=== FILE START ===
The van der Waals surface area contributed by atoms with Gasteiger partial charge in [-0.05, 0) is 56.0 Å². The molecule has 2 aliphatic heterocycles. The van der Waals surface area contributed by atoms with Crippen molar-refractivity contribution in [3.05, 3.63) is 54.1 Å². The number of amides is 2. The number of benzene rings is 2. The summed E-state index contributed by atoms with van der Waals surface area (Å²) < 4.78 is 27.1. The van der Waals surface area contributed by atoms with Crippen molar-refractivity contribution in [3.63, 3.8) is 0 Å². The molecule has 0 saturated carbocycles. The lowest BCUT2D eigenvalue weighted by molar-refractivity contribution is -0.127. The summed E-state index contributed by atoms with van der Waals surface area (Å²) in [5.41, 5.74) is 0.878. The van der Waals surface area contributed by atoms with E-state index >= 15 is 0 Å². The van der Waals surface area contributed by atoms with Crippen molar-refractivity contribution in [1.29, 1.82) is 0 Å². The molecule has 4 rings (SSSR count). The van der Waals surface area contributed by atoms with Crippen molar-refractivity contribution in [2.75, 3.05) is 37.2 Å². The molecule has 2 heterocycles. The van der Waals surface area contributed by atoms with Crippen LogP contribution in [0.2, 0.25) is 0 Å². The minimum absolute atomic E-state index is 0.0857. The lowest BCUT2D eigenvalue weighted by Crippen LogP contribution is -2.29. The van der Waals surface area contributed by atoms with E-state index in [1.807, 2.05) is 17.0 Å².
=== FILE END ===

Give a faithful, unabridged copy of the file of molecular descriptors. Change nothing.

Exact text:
The van der Waals surface area contributed by atoms with Gasteiger partial charge in [-0.05, 0) is 56.0 Å². The molecule has 2 aliphatic heterocycles. The van der Waals surface area contributed by atoms with Crippen molar-refractivity contribution in [3.05, 3.63) is 54.1 Å². The number of amides is 2. The number of benzene rings is 2. The summed E-state index contributed by atoms with van der Waals surface area (Å²) < 4.78 is 27.1. The van der Waals surface area contributed by atoms with Crippen molar-refractivity contribution in [3.63, 3.8) is 0 Å². The molecule has 0 saturated carbocycles. The lowest BCUT2D eigenvalue weighted by molar-refractivity contribution is -0.127. The summed E-state index contributed by atoms with van der Waals surface area (Å²) in [5.41, 5.74) is 0.878. The van der Waals surface area contributed by atoms with E-state index >= 15 is 0 Å². The van der Waals surface area contributed by atoms with Crippen molar-refractivity contribution in [1.29, 1.82) is 0 Å². The molecule has 4 rings (SSSR count). The van der Waals surface area contributed by atoms with Crippen molar-refractivity contribution in [2.75, 3.05) is 37.2 Å². The molecule has 2 heterocycles. The van der Waals surface area contributed by atoms with Crippen LogP contribution in [0.2, 0.25) is 0 Å². The minimum absolute atomic E-state index is 0.0857. The lowest BCUT2D eigenvalue weighted by Crippen LogP contribution is -2.29. The van der Waals surface area contributed by atoms with E-state index in [1.807, 2.05) is 17.0 Å².